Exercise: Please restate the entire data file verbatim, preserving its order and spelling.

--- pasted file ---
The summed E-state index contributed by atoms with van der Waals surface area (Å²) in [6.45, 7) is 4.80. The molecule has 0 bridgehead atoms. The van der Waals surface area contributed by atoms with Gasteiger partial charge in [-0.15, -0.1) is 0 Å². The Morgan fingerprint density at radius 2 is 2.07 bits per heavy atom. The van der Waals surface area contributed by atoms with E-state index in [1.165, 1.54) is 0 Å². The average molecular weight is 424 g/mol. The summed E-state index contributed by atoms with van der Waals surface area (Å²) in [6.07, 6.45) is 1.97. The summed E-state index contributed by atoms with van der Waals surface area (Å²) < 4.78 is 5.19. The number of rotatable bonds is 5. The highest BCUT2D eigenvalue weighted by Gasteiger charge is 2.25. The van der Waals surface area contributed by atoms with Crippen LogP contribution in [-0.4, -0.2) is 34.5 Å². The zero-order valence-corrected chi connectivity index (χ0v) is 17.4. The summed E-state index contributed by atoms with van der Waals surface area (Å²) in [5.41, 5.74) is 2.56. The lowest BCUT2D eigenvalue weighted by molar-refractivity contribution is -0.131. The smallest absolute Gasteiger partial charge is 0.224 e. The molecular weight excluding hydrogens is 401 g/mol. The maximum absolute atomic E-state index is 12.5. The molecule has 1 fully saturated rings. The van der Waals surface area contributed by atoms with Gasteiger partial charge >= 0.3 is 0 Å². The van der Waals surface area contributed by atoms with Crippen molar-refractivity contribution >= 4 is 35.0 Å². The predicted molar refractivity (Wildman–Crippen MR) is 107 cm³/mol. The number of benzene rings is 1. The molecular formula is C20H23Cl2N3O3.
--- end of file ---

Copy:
The summed E-state index contributed by atoms with van der Waals surface area (Å²) in [6.45, 7) is 4.80. The molecule has 0 bridgehead atoms. The van der Waals surface area contributed by atoms with Gasteiger partial charge in [-0.15, -0.1) is 0 Å². The Morgan fingerprint density at radius 2 is 2.07 bits per heavy atom. The van der Waals surface area contributed by atoms with E-state index in [1.165, 1.54) is 0 Å². The average molecular weight is 424 g/mol. The summed E-state index contributed by atoms with van der Waals surface area (Å²) in [6.07, 6.45) is 1.97. The summed E-state index contributed by atoms with van der Waals surface area (Å²) < 4.78 is 5.19. The number of rotatable bonds is 5. The highest BCUT2D eigenvalue weighted by Gasteiger charge is 2.25. The van der Waals surface area contributed by atoms with Crippen LogP contribution in [-0.4, -0.2) is 34.5 Å². The zero-order valence-corrected chi connectivity index (χ0v) is 17.4. The summed E-state index contributed by atoms with van der Waals surface area (Å²) in [5.41, 5.74) is 2.56. The lowest BCUT2D eigenvalue weighted by molar-refractivity contribution is -0.131. The smallest absolute Gasteiger partial charge is 0.224 e. The molecular weight excluding hydrogens is 401 g/mol. The maximum absolute atomic E-state index is 12.5. The molecule has 1 fully saturated rings. The van der Waals surface area contributed by atoms with Gasteiger partial charge >= 0.3 is 0 Å². The van der Waals surface area contributed by atoms with Crippen molar-refractivity contribution >= 4 is 35.0 Å². The predicted molar refractivity (Wildman–Crippen MR) is 107 cm³/mol. The number of benzene rings is 1. The molecular formula is C20H23Cl2N3O3.